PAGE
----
• Santa Rosa, CA
Walther Talon Magnum, Benjamin NP XL 1100 22cal, Gamo Whisper, Gamo Big Cat, Gamo Hunter 200, Beeman RS2 Dual Caliber, Beeman Sportster, Ruger Air Hawk, Benjamin 312 (1964), Gamo Cadet-Delta, Shanghai Airguns Under-lever, Crosman Backpacker 2289, Crosman 2040 Ratcatcher 22cal, Crosman 1008, Daisy BB Gun

Offline gandalfretlaw

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Re: Air Gun Noise Levels
« Reply #8 on: August 28, 2012, 07:09:56 PM »
I find it interesting that for almost all guns the action noise was greater than the muzzle report. The only exception was the Benji 312 pump and the CO2 gun was nearly identical (probably within margin of error).

This should mean that the most significant thing you can do to to quite your gun is tune it or break it in well. The muzzle report probably isn't going to change very much unless your gun starts shooting faster or slower. A different pellet might make a difference though. I'll have to do a pellet test sometime testing various pellets down my Whisper.

The Air Hawks lack of spring noise is interesting. Or perhaps it's the dieseling making the muzzle blast louder. The Benji Trail has a sound like a crack, it's more like a powder gun. There is no springing around at all, just a solid thaWak.
  • Santa Rosa, CA
Walther Talon Magnum, Benjamin NP XL 1100 22cal, Gamo Whisper, Gamo Big Cat, Gamo Hunter 200, Beeman RS2 Dual Caliber, Beeman Sportster, Ruger Air Hawk, Benjamin 312 (1964), Gamo Cadet-Delta, Shanghai Airguns Under-lever, Crosman Backpacker 2289, Crosman 2040 Ratcatcher 22cal, Crosman 1008, Daisy BB Gun

Offline QVTom

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Re: Air Gun Noise Levels
« Reply #9 on: August 28, 2012, 07:17:38 PM »
Oops! I didn't see that last column. Darn Andriod browser!

Good data, shows where the noise reduction is needed - the action.

Tom
  • Acton, CA
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Offline Bullit

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Re: Air Gun Noise Levels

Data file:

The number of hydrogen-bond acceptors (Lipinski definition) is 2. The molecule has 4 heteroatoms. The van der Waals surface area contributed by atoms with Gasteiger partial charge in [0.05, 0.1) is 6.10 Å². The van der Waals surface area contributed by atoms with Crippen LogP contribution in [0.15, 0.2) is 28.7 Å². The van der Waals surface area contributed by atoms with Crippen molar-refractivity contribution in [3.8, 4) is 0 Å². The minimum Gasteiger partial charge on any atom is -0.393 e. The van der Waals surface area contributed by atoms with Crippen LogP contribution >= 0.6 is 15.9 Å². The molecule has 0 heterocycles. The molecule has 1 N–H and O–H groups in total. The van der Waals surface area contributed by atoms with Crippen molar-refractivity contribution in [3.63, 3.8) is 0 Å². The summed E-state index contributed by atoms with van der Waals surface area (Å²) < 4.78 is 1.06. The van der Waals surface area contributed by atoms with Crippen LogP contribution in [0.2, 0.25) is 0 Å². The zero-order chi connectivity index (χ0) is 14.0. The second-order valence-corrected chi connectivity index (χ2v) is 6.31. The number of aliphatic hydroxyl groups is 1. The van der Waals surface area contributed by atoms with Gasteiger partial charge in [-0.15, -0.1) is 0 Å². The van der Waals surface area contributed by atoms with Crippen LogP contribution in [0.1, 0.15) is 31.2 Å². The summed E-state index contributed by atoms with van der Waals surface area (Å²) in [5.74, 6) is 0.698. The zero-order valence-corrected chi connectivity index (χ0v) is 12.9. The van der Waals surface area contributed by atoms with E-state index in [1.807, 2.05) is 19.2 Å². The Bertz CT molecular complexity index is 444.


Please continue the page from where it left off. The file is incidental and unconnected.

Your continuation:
« Reply #10 on: August 28, 2012, 08:07:10 PM »
Yeah Walter, I think that's very representative.  Xlent!
I am looking at your last 3 columns as their the most equal to where measurements would be made by OSHA

Look around inside (if it's not sealed) for a little potentiometer that you may be able to adjust upwards.
Use an electric drill as your base sound and crank it up a little until you get the meter closer.  Might not be possible...just throwin' it out.   
Again....GOOD JOB Bud!!!  Mike

Offline Bullit

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Re: Air Gun Noise Levels
« Reply #11 on: August 28, 2012, 08:14:47 PM »
Your Airhawk may be well assembled...lucky you.
The CO2 is inherently more noisy and "sharp", vs equally powered springers.
I hope more folks try to ABSORB the 6"muzzle readings, versus the 6"trigger area readings, before they think they need to modify the muzzle report of their airguns.  I'd almost eliminate the average readings so they concentrate on your readings at those 2 areas, (6" muzzle and 6" trigger).  Mike
« Last Edit: August 28, 2012, 08:21:00 PM by KYMike »

Offline gandalfretlaw

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Re: Air Gun Noise Levels
« Reply #12 on: August 28, 2012, 08:58:33 PM »
You've got it. A lot of the interesting data is over there at the right.

If you look at the Big Cat and Whisper, both guns are essentially the same, but with the Whisper having the (*^%. Doing the math there is a 5.1db difference between the muzzles with the Whisper quieter, hummm, that is significantly quieter, actually on par for about 50% quieter. From my research an increase of 6db doubles the sound pressure. This would mean the baffles are doing their job. Sorry that this comparison actually comes out looking the other way. :-(